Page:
We know you want to make the right decisions throughout your pregnancy. Using the resources below, you can choose a hospital that has a good quality score for birthing care, learn about unnecessary procedures that you should avoid, and more.
- What are your responsibilities? Have a good relationship with your provider and follow these recommendations.
- What are some good questions to ask? Check out our list of discussion topics to cover with your provider so that you can make informed decisions throughout your pregnancy, labor and delivery.
Early Elective Deliveries
- Take Control of Your Health – this website has information on the importance of waiting 39 weeks to deliver, encouraging mothers to partner with their doctor to create a birth plan and having access to informative resources.
- Healthy Babies, Healthy Pregnancy is a Facebook page dedicated to sharing articles about improving maternity care and avoiding early elective deliveries.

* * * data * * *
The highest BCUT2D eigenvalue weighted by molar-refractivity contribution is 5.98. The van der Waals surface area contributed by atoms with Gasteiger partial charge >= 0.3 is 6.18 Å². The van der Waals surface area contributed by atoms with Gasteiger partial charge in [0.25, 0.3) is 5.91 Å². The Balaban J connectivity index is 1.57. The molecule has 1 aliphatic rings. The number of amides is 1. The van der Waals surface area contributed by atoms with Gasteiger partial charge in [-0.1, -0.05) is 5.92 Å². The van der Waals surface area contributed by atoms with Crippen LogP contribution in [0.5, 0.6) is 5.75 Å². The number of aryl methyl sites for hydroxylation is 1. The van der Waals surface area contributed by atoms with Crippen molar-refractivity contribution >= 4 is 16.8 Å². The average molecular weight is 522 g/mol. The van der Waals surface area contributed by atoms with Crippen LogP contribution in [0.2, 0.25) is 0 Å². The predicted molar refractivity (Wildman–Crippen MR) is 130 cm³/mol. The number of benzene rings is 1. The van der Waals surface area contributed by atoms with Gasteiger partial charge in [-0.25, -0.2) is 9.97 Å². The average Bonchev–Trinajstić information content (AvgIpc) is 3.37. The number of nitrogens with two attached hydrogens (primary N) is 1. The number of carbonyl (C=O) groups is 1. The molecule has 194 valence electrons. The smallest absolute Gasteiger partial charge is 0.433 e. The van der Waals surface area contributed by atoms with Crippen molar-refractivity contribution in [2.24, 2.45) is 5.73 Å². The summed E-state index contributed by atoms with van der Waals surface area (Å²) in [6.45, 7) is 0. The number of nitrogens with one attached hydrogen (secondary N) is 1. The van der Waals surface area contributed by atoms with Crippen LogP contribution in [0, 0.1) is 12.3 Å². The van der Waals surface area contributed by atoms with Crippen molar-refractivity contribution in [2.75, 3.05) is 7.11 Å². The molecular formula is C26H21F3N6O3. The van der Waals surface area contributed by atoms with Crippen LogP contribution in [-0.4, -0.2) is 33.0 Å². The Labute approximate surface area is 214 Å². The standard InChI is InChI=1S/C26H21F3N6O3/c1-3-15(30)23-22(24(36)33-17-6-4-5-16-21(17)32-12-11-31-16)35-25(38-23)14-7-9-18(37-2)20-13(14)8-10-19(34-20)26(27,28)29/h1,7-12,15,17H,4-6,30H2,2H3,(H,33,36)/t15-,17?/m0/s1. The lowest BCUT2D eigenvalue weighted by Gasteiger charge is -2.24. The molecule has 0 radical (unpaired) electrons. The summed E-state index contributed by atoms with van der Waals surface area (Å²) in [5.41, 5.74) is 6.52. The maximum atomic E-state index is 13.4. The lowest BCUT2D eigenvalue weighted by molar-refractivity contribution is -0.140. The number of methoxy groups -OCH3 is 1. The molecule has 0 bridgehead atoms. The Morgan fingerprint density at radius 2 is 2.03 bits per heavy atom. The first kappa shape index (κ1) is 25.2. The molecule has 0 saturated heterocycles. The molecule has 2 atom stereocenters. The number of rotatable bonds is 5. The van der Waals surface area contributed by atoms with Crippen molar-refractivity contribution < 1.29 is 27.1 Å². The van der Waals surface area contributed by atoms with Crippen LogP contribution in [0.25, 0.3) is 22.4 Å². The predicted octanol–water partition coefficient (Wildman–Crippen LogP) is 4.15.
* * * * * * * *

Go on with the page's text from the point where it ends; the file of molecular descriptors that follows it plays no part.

- March of Dimes: Why at least 39 weeks is best for your baby.
Blog: Public Reporting Helps Reduce Early Elective Deliveries, by Amy Moyer, manager of value measurement
Hospitals, doctors and mothers-to-be are getting the right message: Early elective deliveries are dangerous. Use Leapfrog or Medicare’s HospitalCompare website to look up information about early elective deliveries at hospitals in your area. Read more.
Thinking of getting a breast pump?
You may be wondering if breast pumps are covered under your employer’s health plan. The Affordable Care Act requires health plans to cover the full cost of breast pumps. However, some plans are exempt from this rule because they have “grandfathered” status. If your employer kept the same health plan they had before the ACA took effect, your breast pump may not be covered. Please talk with the person managing your health plan at work to find out if this is the case.
If your plan does cover breast pumps, please contact your benefits plan administrator for details on how to make your purchase and whether there are any requirements. Your plan may only cover certain types of breast pumps, or it may require prior authorization or a prescription from your doctor. Look at your insurance card for a phone number to call about your benefits.
If your health plan is grandfathered or you can’t get a prescription, you can use a flexible spending account (FSA) or health savings account (HSA). Breast pumps and supplies that assist lactation are considered medical expenses and are eligible for reimbursement.